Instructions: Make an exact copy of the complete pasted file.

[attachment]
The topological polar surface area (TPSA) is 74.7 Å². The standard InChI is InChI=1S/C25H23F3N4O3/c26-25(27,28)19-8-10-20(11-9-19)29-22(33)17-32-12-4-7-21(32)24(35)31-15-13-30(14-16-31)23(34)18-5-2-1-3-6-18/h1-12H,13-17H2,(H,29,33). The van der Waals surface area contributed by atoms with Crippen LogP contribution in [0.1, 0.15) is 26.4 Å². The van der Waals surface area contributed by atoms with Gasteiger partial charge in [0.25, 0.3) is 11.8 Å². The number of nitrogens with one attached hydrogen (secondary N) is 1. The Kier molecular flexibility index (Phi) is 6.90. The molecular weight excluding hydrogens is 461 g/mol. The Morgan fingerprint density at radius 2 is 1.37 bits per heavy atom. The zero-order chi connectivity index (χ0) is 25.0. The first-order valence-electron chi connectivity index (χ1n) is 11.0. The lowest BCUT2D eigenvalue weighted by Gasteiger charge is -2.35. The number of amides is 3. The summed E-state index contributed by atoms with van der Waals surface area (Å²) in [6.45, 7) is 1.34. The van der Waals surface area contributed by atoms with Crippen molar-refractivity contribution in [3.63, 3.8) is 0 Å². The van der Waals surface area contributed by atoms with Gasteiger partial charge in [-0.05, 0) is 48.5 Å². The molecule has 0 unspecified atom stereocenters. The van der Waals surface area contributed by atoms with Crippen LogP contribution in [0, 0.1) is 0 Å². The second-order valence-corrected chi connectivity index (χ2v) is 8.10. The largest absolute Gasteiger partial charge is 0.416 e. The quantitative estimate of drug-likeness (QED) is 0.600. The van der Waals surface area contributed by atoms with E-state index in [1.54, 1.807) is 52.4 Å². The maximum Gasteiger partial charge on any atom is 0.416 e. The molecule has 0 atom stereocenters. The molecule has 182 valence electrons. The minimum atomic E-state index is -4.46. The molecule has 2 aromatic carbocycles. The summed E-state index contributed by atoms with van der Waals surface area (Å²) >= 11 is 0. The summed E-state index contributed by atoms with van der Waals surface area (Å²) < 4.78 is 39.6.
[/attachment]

The topological polar surface area (TPSA) is 74.7 Å². The standard InChI is InChI=1S/C25H23F3N4O3/c26-25(27,28)19-8-10-20(11-9-19)29-22(33)17-32-12-4-7-21(32)24(35)31-15-13-30(14-16-31)23(34)18-5-2-1-3-6-18/h1-12H,13-17H2,(H,29,33). The van der Waals surface area contributed by atoms with Crippen LogP contribution in [0.1, 0.15) is 26.4 Å². The van der Waals surface area contributed by atoms with Gasteiger partial charge in [0.25, 0.3) is 11.8 Å². The number of nitrogens with one attached hydrogen (secondary N) is 1. The Kier molecular flexibility index (Phi) is 6.90. The molecular weight excluding hydrogens is 461 g/mol. The Morgan fingerprint density at radius 2 is 1.37 bits per heavy atom. The zero-order chi connectivity index (χ0) is 25.0. The first-order valence-electron chi connectivity index (χ1n) is 11.0. The lowest BCUT2D eigenvalue weighted by Gasteiger charge is -2.35. The number of amides is 3. The summed E-state index contributed by atoms with van der Waals surface area (Å²) in [6.45, 7) is 1.34. The van der Waals surface area contributed by atoms with Crippen molar-refractivity contribution in [3.63, 3.8) is 0 Å². The van der Waals surface area contributed by atoms with Gasteiger partial charge in [-0.05, 0) is 48.5 Å². The molecule has 0 unspecified atom stereocenters. The van der Waals surface area contributed by atoms with Crippen LogP contribution in [0, 0.1) is 0 Å². The second-order valence-corrected chi connectivity index (χ2v) is 8.10. The largest absolute Gasteiger partial charge is 0.416 e. The quantitative estimate of drug-likeness (QED) is 0.600. The van der Waals surface area contributed by atoms with E-state index in [1.54, 1.807) is 52.4 Å². The maximum Gasteiger partial charge on any atom is 0.416 e. The molecule has 0 atom stereocenters. The molecule has 182 valence electrons. The minimum atomic E-state index is -4.46. The molecule has 2 aromatic carbocycles. The summed E-state index contributed by atoms with van der Waals surface area (Å²) >= 11 is 0. The summed E-state index contributed by atoms with van der Waals surface area (Å²) < 4.78 is 39.6.